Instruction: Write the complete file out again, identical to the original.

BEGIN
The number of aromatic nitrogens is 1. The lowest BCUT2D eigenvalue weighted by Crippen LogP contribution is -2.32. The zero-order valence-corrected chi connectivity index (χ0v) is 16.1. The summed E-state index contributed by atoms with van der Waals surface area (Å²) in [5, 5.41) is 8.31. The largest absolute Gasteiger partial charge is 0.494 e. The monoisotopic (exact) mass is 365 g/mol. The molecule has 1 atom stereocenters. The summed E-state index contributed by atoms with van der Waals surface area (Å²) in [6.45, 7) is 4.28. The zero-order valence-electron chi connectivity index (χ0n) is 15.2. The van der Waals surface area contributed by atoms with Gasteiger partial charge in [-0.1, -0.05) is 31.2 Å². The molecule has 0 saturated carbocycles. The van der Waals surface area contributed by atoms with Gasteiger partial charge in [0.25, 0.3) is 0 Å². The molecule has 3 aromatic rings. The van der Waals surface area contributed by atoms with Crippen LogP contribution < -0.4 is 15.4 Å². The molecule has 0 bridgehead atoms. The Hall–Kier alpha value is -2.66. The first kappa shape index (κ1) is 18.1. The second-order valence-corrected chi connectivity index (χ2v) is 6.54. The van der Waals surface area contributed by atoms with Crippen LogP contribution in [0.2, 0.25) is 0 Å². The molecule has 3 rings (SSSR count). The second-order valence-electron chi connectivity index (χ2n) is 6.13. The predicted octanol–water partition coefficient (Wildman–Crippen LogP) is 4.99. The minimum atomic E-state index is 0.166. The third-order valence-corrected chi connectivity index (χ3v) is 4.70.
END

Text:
The number of aromatic nitrogens is 1. The lowest BCUT2D eigenvalue weighted by Crippen LogP contribution is -2.32. The zero-order valence-corrected chi connectivity index (χ0v) is 16.1. The summed E-state index contributed by atoms with van der Waals surface area (Å²) in [5, 5.41) is 8.31. The largest absolute Gasteiger partial charge is 0.494 e. The monoisotopic (exact) mass is 365 g/mol. The molecule has 1 atom stereocenters. The summed E-state index contributed by atoms with van der Waals surface area (Å²) in [6.45, 7) is 4.28. The zero-order valence-electron chi connectivity index (χ0n) is 15.2. The van der Waals surface area contributed by atoms with Gasteiger partial charge in [-0.1, -0.05) is 31.2 Å². The molecule has 0 saturated carbocycles. The van der Waals surface area contributed by atoms with Gasteiger partial charge in [0.25, 0.3) is 0 Å². The molecule has 3 aromatic rings. The van der Waals surface area contributed by atoms with Crippen LogP contribution < -0.4 is 15.4 Å². The molecule has 0 bridgehead atoms. The Hall–Kier alpha value is -2.66. The first kappa shape index (κ1) is 18.1. The second-order valence-corrected chi connectivity index (χ2v) is 6.54. The van der Waals surface area contributed by atoms with Crippen LogP contribution in [0.2, 0.25) is 0 Å². The molecule has 3 rings (SSSR count). The second-order valence-electron chi connectivity index (χ2n) is 6.13. The predicted octanol–water partition coefficient (Wildman–Crippen LogP) is 4.99. The minimum atomic E-state index is 0.166. The third-order valence-corrected chi connectivity index (χ3v) is 4.70.